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GPs will ‘bear the brunt’ of CQC fee hike

21 October 2016

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Doctors could “bear the brunt” of  “unjustified” increase in fees proposed by the Care Quality Commission, say GP leaders.

The British Medical Association hit out at the CQC’s plan for a 76 per cent hike in fees paid by GPs.

The increase next year would stretch NHS resources and undermine patient care warned the BMA’s GPs committee chairman Chaand Nagpaul.

“These scandalous increases in fees of 76 per cent for GPs will waste vital NHS resources in flawed regulatory bureaucracy at the expense of providing patient care,” he said.

The CQC launched a consultation yesterday on the proposed increases.

The government said regulators which set fees must get the full cost of tier chargeable work from providers.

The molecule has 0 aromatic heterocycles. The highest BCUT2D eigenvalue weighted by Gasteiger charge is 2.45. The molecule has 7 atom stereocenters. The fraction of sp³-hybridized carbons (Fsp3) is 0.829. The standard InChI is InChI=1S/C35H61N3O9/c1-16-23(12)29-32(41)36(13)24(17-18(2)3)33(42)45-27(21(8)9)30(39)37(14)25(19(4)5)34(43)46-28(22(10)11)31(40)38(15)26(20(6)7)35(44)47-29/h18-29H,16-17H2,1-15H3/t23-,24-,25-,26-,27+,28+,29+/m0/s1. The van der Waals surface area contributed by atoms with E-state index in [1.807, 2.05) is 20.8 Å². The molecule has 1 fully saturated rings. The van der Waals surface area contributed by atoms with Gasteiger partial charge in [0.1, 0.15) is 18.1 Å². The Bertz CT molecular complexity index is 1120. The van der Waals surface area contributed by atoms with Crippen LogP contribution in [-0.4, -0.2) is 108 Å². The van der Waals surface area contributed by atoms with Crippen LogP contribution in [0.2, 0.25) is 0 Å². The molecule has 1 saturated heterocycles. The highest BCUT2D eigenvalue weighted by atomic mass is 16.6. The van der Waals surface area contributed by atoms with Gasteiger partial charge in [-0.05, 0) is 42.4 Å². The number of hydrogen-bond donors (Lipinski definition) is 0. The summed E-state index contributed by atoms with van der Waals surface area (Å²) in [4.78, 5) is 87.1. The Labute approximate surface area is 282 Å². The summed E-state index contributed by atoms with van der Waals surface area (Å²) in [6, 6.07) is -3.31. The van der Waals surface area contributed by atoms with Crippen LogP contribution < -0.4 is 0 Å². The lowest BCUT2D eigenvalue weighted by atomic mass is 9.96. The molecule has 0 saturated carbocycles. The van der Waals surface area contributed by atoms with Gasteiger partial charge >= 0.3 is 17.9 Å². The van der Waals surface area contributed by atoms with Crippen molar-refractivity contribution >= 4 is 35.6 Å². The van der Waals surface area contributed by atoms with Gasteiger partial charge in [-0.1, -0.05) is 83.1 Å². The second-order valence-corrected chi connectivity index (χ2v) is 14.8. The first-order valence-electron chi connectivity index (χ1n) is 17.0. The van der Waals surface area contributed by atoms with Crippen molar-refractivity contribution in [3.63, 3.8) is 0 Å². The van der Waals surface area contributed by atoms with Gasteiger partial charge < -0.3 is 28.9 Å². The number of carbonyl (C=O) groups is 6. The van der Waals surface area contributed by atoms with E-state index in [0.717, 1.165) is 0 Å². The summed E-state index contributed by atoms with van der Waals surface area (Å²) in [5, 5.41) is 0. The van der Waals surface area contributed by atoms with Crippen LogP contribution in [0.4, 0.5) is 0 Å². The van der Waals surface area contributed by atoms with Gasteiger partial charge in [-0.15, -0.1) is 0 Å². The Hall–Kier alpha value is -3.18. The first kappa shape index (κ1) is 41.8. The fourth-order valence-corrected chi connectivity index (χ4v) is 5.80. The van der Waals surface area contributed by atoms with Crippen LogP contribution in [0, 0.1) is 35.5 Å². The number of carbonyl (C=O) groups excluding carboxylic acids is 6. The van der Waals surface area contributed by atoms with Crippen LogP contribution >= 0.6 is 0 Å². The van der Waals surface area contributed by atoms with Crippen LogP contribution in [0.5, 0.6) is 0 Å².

The increase could see single  location GPs with 5,001 to 10,000 patients paying a fee of £4,526 next year. This year’s fee is £2,574.

GPs with five locations could pay £16,736 in 2017-18, instead of the current £9,518 fee.

Fees for dentists would be cut  by 11 per cent if the proposals get the go-ahead.

Dr Nagpaul  criticised the  CQC’s registration and inspection process as “riddled with box-ticking and nit-picking.”

More than three quarters of GPs told a BMA survey this year they think the rating system is flawed.

Dr Nagpaul said: “The fee increase is added to practice expenses and workload in preparation for inspections of up to two days per month, which is taking doctors and nurses away from seeing patients.”

The CQC’s chairman Peter Wyman and chief executive David Behan said: “We do not underestimate the impact on providers and the market sustainability of  paying fees.”

They added: “We have a responsibility to cover our costs by charging fees, but we are also accountable for demonstrating that we are fair, efficient, effective and proportionate.”

The CQC said it  faces a predicted £16.2 million shortfall in fees to meet the estimated £37.5 million it needs to regulate GPs next year unless fees increase.

Providers should respond by January 11 2017.

Health Secretary Jeremy Hunt is likely to have the final say on fees next March.